to the sadistic, unpredictable Ladd Russo, the mute, single-minded Chane Laforet, the quiet, unassuming Ennis, and the calculating, power-hungry Szilard Quates, almost all of the main cast is distinctly memorable and likeable.
Given the setting, it was actually too weird for me to watch it in Japanese, so it's just as well that the English dub is also very good, with faithful accents and dialects all round. The two french-accented characters are a bit dodgy, and I think the acting is occasionally better in the Japanese dub (that and I fucking love Miria's japanese voice), but overall it's one of the best dubs I've seen, and definitely enhances the experience.
Overall, apart from being very unlike most anime (especially compared to the moe/fanservice/high-school trend in recent seasons) it takes what must be excellent source-material (having not read the novels I only have this second-hand) and adapts it into 13 (+3) episodes so cleverly you'd never even know it was an adaptation, with almost every aspect executed near-perfectly. Definitely a must-watch.
I would post better pictures, but I can't really be bothered to sift all the way through all 16 episodes to find more than these, so you can make do.
I finally broke down and watched the shitty camrip of The Disappearance of Haruhi Suzumiya and it was not as good as I was expecting.
There is basically no conflict at all in the story, and (apart from one sudden, but ultimately fairly inconsequential, twist near the end) entirely predictable. It's one of the most autopiloted plots I've ever seen. I'm sure it's a good adaptation (the animation is consistently high quality, the direction is good, and the score is great) but the story itself just doesn't do what it feels like it needs to be doing (trying not to spoil, here).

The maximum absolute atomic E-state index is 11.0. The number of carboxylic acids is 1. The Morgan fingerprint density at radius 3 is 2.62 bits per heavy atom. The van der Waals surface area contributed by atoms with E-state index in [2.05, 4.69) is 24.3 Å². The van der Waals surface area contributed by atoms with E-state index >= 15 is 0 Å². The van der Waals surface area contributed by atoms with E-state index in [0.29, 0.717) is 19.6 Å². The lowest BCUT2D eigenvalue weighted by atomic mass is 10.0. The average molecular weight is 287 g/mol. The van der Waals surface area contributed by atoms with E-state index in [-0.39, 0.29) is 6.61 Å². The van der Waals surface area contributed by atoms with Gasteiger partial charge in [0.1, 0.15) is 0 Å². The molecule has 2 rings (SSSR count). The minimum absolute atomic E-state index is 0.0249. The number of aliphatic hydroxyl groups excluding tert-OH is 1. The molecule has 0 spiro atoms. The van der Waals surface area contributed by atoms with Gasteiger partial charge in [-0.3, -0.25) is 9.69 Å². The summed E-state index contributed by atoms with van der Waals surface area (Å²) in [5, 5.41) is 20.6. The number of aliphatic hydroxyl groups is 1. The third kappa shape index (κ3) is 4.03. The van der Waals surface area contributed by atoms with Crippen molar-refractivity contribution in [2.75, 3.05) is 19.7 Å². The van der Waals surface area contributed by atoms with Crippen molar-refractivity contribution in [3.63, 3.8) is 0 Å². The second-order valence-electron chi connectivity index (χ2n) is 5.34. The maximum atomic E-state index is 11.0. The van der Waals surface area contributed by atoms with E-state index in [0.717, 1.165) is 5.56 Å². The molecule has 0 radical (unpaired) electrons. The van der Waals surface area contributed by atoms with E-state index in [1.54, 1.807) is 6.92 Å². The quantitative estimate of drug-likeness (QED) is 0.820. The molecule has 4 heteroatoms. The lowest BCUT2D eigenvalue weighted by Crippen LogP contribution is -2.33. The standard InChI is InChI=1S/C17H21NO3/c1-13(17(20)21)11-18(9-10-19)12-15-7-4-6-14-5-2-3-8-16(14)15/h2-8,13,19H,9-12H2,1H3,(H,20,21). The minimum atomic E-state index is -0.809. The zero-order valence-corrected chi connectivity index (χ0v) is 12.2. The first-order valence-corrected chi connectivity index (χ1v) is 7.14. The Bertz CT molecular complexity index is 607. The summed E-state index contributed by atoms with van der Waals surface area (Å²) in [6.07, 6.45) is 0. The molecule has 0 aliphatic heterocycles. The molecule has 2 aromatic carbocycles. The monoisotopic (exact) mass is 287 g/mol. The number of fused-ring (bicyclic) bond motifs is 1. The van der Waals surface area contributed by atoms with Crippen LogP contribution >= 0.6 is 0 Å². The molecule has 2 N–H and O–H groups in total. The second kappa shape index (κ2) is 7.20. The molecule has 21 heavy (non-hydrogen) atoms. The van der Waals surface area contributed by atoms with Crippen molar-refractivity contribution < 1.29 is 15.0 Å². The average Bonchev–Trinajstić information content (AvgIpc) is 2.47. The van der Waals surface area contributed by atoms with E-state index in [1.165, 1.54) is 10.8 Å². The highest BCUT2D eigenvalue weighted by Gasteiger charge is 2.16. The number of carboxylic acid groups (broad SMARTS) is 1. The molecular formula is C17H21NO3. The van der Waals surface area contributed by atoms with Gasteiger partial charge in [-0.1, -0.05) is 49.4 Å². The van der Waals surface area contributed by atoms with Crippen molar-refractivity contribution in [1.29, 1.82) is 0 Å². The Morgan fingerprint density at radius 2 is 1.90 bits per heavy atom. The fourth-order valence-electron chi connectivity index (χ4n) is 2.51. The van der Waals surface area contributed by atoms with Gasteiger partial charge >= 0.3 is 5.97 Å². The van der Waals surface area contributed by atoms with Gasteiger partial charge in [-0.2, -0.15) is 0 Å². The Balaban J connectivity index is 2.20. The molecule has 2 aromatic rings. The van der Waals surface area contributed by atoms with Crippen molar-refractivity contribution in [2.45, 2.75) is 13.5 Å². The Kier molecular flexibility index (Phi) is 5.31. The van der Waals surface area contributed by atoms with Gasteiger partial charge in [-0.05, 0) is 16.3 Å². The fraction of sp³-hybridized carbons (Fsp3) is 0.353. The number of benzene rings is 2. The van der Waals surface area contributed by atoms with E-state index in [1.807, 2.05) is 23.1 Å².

It has occured to me that the Haruhi franchise is basically "Denied: The Anime". The original airing of the first season was all about denying simple chronological exposition (which worked well), the new episodes in the re-airing were just about denying... non-frustration, what with Endless Eight, and Disappearance seems to be about promising some sort of satisfying resolution to this whole arc (particularly concerning the motivations of one character) but ultimately denying it.
Also I saw an intriguing blog post somewhere hypothesising that Kyoani originally wanted to adapt everything up to a certain point as the first season, but scheduling conflicts meant they couldn't. Then they decided to do Disappearance as a high budget movie (since it's the most popular novel), but Bamboo Leaf Rhapsody, Endless Eight and Sighs are pretty much necessary as build up to it, so they had to adapt those. However, those stories, in their original form, were not enough for a full season's worth of episodes, and they didn't want to make up a bunch of new material for filler. Which is what lead to the re-airing and the Endless Eight fiasco.
I have no idea of the veracity of all that but it makes tons of sense. Alot of people are apparently saying that this is the end of Melancholy as an adaptation, but the same blog poster reckoned that Kyoani would probably continue the story (which apparently takes a somewhat different direction from here) with a different title.